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I have a burning need to know stuff and I love asking awkward questions.

Thursday, October 20, 2016

Just Finished Reading: Rogue Male by Geoffrey Household (FP: 1939)

Apparently bored with hunting big game across the world the unnamed narrator decides he needs something else to occupy his mind, something deadlier than tigers or more cunning than lions – Man. Not just any man, indeed not just anyone but someone important, well-guarded and highly dangerous. A head of state in a totalitarian country, someone worth stalking and, just maybe killing. But by chance the stalk fails and the hunter is captured in the act. At first refusing to believe that he is acting alone on a personal dare his interrogators finally accept the truth. But they can’t put him on trial – no matter how well staged. He must die for his crime but in a way that looks like an unfortunate accident. Thrown from a cliff the hunter survives purely by good luck but within hours becomes the hunted, first across Europe and then back to England itself. Set upon in the London Underground and forced to defend himself he kills one of his assailants and the police become involved. Running from the law as well as determined enemy agents, unwilling to involve his friends and unable to involve the Government he must rely on his own cunning honed to perfection by a lifetime of hunting wild creatures across the globe. But has he met his match in the team sent out to hunt him down in his own backyard?

I’d heard about this book long before its reissue in 2014. It was a wartime classic produced in number and given to soldiers as both entertainment and as a teaching aid in escape and evasion tactics. I could see why. The author delights in finding interesting, imaginative and practical ways to move across the countryside undetected as well as what to do if flushed out of hiding. Whilst not exactly a textbook of field craft it does clearly indicate the mind set required by those being hunted by dedicated enemies in both a urban and rural environment. The initial losing of his ‘tail’ in London was a real page turner especially as I used the Tube system for the 6 years I lived in London so could easily visualise many of the places he mentioned and clearly knew well. The other thing that I found equally interesting was the main characters observations of late 1930’s English (and especially Class) culture. I guess that I’m just a natural born Sociologist or maybe an Anthropologist so I find this kind of thing frankly fascinating. It’s one of the many reasons I like reading some of the older books in my collection. Some of the casual asides which probably meant little at the time, except maybe the addition of some local colour, really stick out with the perspective of decades or even centuries of history between the written word and the modern reader. What passed unremarked in 1939 seems truly odd in 2016. How times (and mores) have changed.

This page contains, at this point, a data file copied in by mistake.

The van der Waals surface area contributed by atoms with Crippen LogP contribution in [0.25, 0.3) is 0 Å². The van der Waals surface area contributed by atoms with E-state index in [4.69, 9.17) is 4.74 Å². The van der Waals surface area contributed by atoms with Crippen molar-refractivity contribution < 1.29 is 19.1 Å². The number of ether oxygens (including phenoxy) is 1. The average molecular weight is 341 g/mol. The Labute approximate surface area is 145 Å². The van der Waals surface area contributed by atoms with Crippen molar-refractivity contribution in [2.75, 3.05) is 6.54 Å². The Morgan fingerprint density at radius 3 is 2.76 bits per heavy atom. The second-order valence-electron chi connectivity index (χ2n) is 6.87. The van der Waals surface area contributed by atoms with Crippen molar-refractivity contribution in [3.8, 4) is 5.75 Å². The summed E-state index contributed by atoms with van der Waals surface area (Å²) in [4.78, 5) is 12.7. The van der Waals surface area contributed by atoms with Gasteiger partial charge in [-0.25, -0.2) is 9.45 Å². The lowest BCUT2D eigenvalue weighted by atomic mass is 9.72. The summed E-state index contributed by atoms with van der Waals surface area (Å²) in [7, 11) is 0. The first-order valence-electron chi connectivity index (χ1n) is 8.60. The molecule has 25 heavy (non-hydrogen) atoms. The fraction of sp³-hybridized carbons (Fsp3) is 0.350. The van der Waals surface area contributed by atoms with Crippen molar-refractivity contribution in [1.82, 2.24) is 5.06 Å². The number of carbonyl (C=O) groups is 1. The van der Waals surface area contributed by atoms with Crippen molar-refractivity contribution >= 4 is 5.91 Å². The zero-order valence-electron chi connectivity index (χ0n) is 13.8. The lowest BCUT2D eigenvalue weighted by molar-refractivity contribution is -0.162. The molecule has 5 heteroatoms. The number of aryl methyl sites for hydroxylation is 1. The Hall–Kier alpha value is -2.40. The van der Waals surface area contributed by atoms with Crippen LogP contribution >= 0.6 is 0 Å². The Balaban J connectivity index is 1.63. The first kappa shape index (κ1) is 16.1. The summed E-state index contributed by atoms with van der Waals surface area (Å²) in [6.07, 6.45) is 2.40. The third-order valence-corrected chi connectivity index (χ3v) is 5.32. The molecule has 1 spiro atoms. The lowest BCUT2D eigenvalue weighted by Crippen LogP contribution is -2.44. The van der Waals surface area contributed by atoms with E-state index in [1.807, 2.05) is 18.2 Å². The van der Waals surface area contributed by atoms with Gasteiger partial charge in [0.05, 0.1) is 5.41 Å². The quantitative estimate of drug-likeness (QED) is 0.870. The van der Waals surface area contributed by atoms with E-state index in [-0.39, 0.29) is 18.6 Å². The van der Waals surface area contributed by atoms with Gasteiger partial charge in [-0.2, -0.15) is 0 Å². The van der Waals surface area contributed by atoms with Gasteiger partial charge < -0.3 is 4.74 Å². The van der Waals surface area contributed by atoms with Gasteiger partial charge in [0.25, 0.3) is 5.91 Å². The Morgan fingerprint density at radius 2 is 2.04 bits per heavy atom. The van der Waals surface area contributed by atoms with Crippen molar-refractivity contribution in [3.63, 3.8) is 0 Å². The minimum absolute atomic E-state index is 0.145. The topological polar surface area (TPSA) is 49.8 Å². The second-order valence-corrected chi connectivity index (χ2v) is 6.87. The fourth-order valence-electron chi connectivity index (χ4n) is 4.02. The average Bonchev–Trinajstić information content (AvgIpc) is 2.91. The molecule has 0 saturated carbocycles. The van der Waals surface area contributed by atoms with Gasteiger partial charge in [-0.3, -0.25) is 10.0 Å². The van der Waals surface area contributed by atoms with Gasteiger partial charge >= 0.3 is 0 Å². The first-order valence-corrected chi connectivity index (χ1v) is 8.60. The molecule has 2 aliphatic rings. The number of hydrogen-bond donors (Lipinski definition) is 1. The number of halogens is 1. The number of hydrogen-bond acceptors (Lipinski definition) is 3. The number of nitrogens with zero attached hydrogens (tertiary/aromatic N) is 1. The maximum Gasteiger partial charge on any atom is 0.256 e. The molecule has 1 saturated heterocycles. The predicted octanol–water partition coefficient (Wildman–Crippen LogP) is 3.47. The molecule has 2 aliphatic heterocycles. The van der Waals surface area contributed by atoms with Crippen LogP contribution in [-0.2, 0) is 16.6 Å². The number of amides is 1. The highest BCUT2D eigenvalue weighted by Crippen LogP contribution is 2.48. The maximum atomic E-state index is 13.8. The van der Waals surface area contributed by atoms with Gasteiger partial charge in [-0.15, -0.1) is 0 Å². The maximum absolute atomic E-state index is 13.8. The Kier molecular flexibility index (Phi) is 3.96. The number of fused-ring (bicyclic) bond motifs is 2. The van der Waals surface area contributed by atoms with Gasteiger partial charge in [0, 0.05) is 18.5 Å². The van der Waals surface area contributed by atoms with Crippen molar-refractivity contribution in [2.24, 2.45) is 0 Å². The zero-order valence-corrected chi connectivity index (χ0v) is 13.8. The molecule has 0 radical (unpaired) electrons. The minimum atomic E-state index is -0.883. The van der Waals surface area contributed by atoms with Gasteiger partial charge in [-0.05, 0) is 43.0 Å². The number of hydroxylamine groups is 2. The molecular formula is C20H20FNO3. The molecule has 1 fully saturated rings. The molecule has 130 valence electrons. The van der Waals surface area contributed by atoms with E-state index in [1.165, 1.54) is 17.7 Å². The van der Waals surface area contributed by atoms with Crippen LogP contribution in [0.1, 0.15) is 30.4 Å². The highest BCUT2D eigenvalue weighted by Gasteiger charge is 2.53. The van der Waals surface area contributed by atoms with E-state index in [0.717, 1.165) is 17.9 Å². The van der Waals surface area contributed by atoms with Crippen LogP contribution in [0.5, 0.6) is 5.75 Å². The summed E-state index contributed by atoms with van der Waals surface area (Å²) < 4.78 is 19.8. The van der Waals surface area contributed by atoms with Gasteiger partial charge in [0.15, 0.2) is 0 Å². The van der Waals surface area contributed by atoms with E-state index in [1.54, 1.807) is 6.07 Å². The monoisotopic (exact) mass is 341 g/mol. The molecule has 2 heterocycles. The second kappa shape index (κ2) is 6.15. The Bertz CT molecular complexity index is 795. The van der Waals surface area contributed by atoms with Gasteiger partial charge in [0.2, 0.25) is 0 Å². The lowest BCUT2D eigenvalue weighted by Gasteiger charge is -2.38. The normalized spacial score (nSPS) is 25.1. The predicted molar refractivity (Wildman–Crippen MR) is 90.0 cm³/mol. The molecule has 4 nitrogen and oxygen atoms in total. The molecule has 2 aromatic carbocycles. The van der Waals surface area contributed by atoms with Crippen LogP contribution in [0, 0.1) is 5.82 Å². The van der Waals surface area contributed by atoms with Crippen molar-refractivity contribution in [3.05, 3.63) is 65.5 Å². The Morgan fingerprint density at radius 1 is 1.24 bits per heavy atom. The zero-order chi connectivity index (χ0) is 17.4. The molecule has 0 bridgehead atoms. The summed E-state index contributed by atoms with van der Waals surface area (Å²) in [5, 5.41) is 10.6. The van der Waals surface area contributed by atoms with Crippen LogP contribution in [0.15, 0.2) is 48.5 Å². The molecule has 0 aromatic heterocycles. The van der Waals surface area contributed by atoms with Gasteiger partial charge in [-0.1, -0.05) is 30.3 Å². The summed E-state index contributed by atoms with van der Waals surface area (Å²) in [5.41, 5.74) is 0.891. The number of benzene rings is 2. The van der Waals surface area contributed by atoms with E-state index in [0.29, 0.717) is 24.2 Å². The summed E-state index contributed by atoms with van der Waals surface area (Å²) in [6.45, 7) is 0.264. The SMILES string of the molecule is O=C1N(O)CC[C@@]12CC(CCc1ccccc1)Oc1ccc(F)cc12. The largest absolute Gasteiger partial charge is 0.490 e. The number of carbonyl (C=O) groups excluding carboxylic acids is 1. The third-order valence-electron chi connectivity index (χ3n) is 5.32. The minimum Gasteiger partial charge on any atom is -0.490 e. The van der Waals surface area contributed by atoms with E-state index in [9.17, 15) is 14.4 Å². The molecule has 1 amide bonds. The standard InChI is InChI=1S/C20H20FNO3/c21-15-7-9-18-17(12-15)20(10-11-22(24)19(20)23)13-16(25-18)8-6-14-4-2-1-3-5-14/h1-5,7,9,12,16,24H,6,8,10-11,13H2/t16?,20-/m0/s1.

On further investigation I found that this largely forgotten classic author of suspense fiction had written quite a few works including a sequel to Rogue Male where the protagonist returns to Germany to finish his original assignment. So far I haven’t managed to source a copy but I’ll keep looking until I find one. I want to know how he did next time! Recommended.    

Monday, October 17, 2016

Will the waiting never end?

UK inflation rate holds steady at 0.6%

The average cost of everyday household goods and services went up by 0.6% in the year to August. The UK inflation rate, as measured by the Consumer Prices Index (CPI), was unchanged from July. Rising food prices and air fares pushed prices higher, the Office for National Statistics said, partly offset by cheaper prices for hotel rooms. Economists had forecast inflation would rise to 0.7%, predicting the cheaper pound would push prices higher. ONS statistician Mike Prestwood said raw material costs had "risen for the second month running, partly due to the falling value of the pound". But he added there was "little sign of this feeding through to consumer prices yet". The Retail Prices Index (RPI) measure of inflation, which includes mortgage interest payments, dropped to 1.8% in August from 1.9% in July. Separate figures from the ONS suggest inflationary pressures are building for businesses bringing in materials from abroad. Materials and fuels bought by UK manufacturers rose by 7.6% in price. That was the fastest rise since December 2011, and compared with a rise of 4.1% in the year to July.